My Survivor (6 Sentences)

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Dolomiti - Val di Funes e le Odle

lui­gi via Comp­fight

 Can­cer free for a year now after com­plet­ing chemo, my survivor’s hair has grown back shiny sil­ver-white, and real­iz­ing against social con­ven­tions that she doesn’t need long flow­ing locks to be wom­an­ly or beau­ti­ful, she now wears it in smart short Peter Pan-ish lay­ers.

Except, when I enter the exam room I can tell right off that she doesn’t feel wom­an­ly or smart or beau­ti­ful; I have a sixth sense about these things as a woman and as a nurse.

Her guilt, an evil tal­is­man, has grown too large to wear around her neck and now occu­pies the seat next to her so I roll my chair right up in front of my sur­vivor, box of tis­sues in hand, and tell her that she is stun­ning­ly love­ly, because she is, and I push Guilt out of the room, if only for the dura­tion of our time togeth­er.

She is fifty-six years old and will soon need to have the left knee replaced (too) as the pain is too much to ignore, and at a steadi­ly increas­ing 139 kilos, not pounds, she has resigned her­self to giv­ing up on any attempts at weight loss because it’s seems impos­si­ble to fol­low the 1400 calo­rie diet plan the very cute, very young, very (un)knowledgeable, very thin, very-tar­i­an, very well-mean­ing nutri­tion­ist offered her.

I ask my sur­vivor to tell me why this new bat­tle is impor­tant, because though it may seem so, she real­ly has not for­got­ten; it’s just that Guilt as of late has been drown­ing out her voice.

Moun­tains are climbed in small steps one at a time,” I say, then I see the caul of self-loathing lift as she real­izes she can.

(Orig­i­nal­ly pub­lished at 6 sen­tences.)

Origins — The ‘Hood

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All Rights Reserved by Wal­ly Wab­bit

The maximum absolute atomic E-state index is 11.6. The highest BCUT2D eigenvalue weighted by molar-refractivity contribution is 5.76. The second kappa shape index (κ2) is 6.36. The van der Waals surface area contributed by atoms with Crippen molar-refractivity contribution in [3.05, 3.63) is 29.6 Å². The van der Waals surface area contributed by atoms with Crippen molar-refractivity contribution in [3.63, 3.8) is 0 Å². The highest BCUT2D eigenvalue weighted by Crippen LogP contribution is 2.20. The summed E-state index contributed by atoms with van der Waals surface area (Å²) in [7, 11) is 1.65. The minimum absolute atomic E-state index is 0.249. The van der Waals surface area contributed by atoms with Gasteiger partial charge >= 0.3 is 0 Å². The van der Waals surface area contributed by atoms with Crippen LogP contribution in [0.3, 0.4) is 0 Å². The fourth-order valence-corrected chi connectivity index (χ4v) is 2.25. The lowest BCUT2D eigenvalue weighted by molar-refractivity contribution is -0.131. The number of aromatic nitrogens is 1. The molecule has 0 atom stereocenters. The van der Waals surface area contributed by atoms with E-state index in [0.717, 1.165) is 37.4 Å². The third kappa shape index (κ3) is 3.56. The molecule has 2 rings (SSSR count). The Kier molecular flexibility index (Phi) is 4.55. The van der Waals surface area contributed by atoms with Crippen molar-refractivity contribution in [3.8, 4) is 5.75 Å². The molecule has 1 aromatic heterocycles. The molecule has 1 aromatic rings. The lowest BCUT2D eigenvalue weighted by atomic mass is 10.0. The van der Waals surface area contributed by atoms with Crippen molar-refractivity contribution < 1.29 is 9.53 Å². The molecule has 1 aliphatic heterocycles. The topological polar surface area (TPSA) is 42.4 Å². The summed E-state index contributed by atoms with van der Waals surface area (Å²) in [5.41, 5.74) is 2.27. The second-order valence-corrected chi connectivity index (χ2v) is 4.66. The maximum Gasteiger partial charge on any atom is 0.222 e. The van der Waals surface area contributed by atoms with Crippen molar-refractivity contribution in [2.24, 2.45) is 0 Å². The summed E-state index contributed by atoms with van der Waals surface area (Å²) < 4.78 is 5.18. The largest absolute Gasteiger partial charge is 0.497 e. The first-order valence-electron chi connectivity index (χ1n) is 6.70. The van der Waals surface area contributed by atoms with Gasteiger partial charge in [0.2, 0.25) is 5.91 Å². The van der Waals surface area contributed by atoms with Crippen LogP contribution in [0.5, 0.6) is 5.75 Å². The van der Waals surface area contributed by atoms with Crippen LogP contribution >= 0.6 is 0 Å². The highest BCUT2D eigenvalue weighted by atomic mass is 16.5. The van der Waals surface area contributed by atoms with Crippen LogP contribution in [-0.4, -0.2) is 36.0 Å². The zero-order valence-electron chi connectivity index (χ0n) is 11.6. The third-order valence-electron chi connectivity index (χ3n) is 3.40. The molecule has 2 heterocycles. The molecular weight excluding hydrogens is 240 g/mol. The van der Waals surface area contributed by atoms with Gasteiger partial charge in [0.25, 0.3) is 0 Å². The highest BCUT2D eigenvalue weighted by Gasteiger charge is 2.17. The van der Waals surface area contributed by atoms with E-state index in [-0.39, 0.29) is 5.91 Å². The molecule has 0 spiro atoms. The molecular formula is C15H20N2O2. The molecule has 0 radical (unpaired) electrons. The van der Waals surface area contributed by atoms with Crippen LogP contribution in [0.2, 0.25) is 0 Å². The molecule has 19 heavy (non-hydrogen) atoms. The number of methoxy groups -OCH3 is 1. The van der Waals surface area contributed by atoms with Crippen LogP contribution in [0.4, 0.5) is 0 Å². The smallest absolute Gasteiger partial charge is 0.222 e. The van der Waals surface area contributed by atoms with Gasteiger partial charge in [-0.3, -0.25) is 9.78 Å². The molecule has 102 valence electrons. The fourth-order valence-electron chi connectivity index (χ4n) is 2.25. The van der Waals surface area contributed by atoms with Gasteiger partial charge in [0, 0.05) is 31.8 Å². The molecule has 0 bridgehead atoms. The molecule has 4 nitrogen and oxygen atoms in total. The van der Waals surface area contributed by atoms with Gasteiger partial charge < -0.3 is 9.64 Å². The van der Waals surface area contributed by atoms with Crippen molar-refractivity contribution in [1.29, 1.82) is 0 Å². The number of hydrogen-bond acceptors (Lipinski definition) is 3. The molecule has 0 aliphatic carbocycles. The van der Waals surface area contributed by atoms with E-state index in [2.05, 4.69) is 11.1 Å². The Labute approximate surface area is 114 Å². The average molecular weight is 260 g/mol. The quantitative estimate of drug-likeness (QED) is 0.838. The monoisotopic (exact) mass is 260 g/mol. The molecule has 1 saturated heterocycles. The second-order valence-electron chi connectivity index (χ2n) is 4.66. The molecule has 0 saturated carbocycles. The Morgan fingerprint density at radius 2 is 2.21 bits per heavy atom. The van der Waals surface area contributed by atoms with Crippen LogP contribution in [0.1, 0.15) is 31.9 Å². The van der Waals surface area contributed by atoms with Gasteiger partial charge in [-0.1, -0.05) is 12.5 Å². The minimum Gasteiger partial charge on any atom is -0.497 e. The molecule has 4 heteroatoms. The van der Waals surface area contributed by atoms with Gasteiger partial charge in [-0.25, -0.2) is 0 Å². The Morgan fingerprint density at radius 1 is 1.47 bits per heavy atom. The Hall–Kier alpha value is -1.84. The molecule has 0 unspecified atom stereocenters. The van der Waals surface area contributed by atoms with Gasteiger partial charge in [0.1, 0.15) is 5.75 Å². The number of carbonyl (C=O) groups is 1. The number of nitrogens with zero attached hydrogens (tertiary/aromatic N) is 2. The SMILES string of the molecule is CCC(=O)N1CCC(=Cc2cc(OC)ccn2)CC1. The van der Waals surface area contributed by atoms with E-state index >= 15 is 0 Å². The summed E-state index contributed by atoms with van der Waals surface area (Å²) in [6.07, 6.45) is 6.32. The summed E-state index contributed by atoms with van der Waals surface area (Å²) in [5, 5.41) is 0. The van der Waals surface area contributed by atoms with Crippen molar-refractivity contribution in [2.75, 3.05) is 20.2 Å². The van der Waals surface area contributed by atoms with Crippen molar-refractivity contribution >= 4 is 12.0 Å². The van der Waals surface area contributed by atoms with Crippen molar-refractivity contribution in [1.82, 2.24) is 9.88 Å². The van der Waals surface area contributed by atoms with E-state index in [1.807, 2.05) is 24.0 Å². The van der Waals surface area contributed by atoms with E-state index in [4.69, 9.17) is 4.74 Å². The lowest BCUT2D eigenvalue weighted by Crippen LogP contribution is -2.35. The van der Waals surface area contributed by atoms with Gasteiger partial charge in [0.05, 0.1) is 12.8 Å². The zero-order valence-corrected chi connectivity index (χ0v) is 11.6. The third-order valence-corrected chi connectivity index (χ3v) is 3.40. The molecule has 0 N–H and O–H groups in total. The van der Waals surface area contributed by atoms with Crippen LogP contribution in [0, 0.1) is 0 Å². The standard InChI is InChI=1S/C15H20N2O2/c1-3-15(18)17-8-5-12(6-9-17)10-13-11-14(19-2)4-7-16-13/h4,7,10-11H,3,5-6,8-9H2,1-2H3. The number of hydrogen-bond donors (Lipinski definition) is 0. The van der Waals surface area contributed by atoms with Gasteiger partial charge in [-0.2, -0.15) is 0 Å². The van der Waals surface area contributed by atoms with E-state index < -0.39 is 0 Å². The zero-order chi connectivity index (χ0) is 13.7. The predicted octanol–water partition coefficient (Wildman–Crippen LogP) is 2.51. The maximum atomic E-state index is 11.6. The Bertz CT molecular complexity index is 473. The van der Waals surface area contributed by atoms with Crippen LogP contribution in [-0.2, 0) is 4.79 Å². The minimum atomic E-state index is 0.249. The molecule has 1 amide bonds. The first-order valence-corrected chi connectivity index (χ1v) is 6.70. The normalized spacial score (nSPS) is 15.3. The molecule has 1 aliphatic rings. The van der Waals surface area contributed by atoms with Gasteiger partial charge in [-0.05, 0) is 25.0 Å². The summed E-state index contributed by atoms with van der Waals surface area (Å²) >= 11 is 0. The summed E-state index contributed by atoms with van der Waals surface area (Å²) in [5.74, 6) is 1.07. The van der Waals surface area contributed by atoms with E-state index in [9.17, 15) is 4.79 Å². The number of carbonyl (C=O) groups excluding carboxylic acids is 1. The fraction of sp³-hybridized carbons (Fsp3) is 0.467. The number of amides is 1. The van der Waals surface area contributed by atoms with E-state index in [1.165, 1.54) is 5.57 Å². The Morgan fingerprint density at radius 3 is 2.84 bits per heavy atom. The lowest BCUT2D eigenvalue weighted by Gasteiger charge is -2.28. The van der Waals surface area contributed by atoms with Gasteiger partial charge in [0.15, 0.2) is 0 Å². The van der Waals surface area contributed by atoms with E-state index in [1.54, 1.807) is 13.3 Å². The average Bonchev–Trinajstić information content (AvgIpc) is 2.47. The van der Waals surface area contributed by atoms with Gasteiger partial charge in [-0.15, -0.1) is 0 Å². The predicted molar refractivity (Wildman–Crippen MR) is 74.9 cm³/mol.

Yes­ter­day I start­ed rem­i­nisc­ing about where I grew up, a low-income hous­ing project, or for lack of a bet­ter word, “the hood”.  When I was grow­ing up, say­ing that you came from Brook­side was, in a sense, imbued with a cer­tain degree of pride.  It meant you were tough.  You were cool.  Now, I cer­tain­ly know bet­ter than to think that, but nei­ther am I ashamed. Where we come from great­ly influ­ences who and what we are.  We aren’t just what we eat.  We are also where we’ve been.  The 1 mil­lion dol­lar ques­tion is: Did said expe­ri­ences have a pos­i­tive or neg­a­tive effect on the adult that I have become?

Recent­ly some­one close to me said that my ori­gins made me a dif­fer­ent kind of per­son. The impli­ca­tion was that my sense of moral­i­ty was some­how taint­ed by the envi­ron­ment of my upbring­ing.  Obvi­ous­ly, I took offense to this char­ac­ter­i­za­tion.  Despite the offense I do con­cede that our ori­gins leave a mark on us, whether good or bad.  I could have been any­thing from a crack head pros­ti­tute to an edu­cat­ed autho­r­i­al oncol­o­gy nurse (which I am) to a world leader (which in a sense, I am).

Think about the char­ac­ters we write and love to read about.  We relate to the char­ac­ters that have some­thing at stake, some­thing they val­ue, and that sense is influ­enced in great part by where they come from.  Our character’s ori­gins also influ­ence our (the reader’s) expec­ta­tions of them.